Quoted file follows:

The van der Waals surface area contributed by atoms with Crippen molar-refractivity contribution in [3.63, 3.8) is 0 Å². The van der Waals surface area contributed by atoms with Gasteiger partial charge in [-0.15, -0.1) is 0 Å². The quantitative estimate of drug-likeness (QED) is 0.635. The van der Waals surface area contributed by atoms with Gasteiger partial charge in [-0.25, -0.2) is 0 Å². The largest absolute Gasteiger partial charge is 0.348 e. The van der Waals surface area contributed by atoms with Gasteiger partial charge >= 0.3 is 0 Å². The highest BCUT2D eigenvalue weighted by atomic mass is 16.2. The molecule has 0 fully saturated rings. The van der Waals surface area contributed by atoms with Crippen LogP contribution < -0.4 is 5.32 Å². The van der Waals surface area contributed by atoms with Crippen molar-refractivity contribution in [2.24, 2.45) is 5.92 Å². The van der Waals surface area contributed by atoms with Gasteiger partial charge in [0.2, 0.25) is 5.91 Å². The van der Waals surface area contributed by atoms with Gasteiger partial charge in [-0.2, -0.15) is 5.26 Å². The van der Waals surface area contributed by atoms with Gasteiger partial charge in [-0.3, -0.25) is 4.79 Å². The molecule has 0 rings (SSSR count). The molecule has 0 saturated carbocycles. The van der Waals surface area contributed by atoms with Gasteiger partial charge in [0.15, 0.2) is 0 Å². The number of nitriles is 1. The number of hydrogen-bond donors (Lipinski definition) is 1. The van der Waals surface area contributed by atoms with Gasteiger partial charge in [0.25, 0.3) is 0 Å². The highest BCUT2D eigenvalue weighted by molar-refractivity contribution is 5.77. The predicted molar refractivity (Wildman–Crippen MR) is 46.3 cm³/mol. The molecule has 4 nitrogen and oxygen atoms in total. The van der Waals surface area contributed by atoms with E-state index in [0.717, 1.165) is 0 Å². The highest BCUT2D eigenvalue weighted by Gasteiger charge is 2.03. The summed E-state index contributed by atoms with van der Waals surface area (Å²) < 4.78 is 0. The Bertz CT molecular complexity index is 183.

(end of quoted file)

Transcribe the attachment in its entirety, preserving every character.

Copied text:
The van der Waals surface area contributed by atoms with Crippen molar-refractivity contribution in [3.63, 3.8) is 0 Å². The van der Waals surface area contributed by atoms with Gasteiger partial charge in [-0.15, -0.1) is 0 Å². The quantitative estimate of drug-likeness (QED) is 0.635. The van der Waals surface area contributed by atoms with Gasteiger partial charge in [-0.25, -0.2) is 0 Å². The largest absolute Gasteiger partial charge is 0.348 e. The van der Waals surface area contributed by atoms with Gasteiger partial charge >= 0.3 is 0 Å². The highest BCUT2D eigenvalue weighted by atomic mass is 16.2. The molecule has 0 fully saturated rings. The van der Waals surface area contributed by atoms with Crippen LogP contribution < -0.4 is 5.32 Å². The van der Waals surface area contributed by atoms with Crippen molar-refractivity contribution in [2.24, 2.45) is 5.92 Å². The van der Waals surface area contributed by atoms with Gasteiger partial charge in [0.2, 0.25) is 5.91 Å². The van der Waals surface area contributed by atoms with Gasteiger partial charge in [-0.2, -0.15) is 5.26 Å². The van der Waals surface area contributed by atoms with Gasteiger partial charge in [-0.3, -0.25) is 4.79 Å². The molecule has 0 rings (SSSR count). The molecule has 0 saturated carbocycles. The van der Waals surface area contributed by atoms with Gasteiger partial charge in [0.15, 0.2) is 0 Å². The number of nitriles is 1. The number of hydrogen-bond donors (Lipinski definition) is 1. The van der Waals surface area contributed by atoms with Gasteiger partial charge in [0.25, 0.3) is 0 Å². The highest BCUT2D eigenvalue weighted by molar-refractivity contribution is 5.77. The predicted molar refractivity (Wildman–Crippen MR) is 46.3 cm³/mol. The molecule has 4 nitrogen and oxygen atoms in total. The van der Waals surface area contributed by atoms with E-state index in [0.717, 1.165) is 0 Å². The highest BCUT2D eigenvalue weighted by Gasteiger charge is 2.03. The summed E-state index contributed by atoms with van der Waals surface area (Å²) < 4.78 is 0. The Bertz CT molecular complexity index is 183.